By ProgBlog, Jul 22 2018 05:05PM
Taking their name from the 1873 extended poem Une Saison en Enfer by Arthur Rimbaud, dramatised in the 1971 film Una Stagione all’Inferno, a French-Italian production directed by Nelo Risi which tells the life and death of Rimbaud and his troubled relationship with the poet Paul Verlaine, Una Stagione all'Inferno were formed in 1997 by Fabio Nicolazzo, a guitarist from Genoa's gothic rock scene and the classically trained pianist Laura Menighetti. Augmented by bassist Diego Banchero from Genovese prog band Il Segno del Comando, original Il Segno del Comando drummer Carlo Opisso and Francesco Scariti, they released their interpretation of the theme tune to 70s Italian TV mini-series L'amaro caso della Baronessa di Carini, renaming it La ballata di Carini, which was included on the soundtrack compilation E tu vivrai nel terrore released on the Black Widow Records label in 1998. The band had originally intended to write a concept album based on the show but disagreements within the band led to a rejection of the idea, and put the group on hold.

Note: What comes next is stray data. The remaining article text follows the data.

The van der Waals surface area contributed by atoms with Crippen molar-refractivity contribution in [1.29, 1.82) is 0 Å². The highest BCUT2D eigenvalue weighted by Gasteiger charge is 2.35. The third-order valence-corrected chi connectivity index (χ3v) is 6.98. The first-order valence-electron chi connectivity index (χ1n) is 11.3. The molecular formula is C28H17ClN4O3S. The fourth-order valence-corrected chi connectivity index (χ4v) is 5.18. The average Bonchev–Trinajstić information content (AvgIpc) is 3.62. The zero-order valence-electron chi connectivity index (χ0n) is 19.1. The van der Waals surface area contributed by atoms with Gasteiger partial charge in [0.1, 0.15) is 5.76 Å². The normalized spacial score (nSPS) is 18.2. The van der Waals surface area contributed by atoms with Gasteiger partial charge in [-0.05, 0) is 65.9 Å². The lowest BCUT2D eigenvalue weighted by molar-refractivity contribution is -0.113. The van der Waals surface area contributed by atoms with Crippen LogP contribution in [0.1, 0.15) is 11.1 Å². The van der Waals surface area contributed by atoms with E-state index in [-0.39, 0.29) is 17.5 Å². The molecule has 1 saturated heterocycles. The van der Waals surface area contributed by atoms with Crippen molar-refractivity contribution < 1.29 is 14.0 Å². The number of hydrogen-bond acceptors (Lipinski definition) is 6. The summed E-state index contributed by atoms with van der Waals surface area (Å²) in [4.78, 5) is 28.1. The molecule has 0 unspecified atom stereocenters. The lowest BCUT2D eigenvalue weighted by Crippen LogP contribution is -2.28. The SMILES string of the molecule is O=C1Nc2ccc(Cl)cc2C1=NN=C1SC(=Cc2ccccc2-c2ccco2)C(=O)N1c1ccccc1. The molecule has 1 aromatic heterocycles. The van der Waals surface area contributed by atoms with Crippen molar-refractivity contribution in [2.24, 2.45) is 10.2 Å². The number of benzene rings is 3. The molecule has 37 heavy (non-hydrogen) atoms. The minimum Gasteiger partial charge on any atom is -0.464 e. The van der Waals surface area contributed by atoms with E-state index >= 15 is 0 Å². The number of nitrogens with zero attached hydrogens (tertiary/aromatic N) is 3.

Nicolazzo and Menighetti reformed the band with new members in 2011 and, undeterred by the difficulties posed by complex concepts, decided to write a piece of music based on Il Mostro di Firenze (The Monster of Florence) which was eventually released in spring 2018 on Black Widow Records (BWRDIST 676). Il Mostro di Firenze is the name commonly applied by the Italian media for a series of eight double murders that took place between 1968 and 1985 in the province of Florence. Law enforcement departments conducted a number of investigations into the cases over the course of several years; the victims were young couples who parked or camped in countryside areas in the vicinity of Florence during the new moon, killed using a variety of weapons including a .22 calibre gun and a knife. There appeared to be a sexual element to the murders because the sex organs were cut out from the bodies of some of the female victims. After an innocent man was convicted, the killer struck again and eventually the authorities concluded that the murders were not committed by a single person but by a group of at least four perpetrators the so-called ‘Picnic Comrades’ who were later caught and convicted.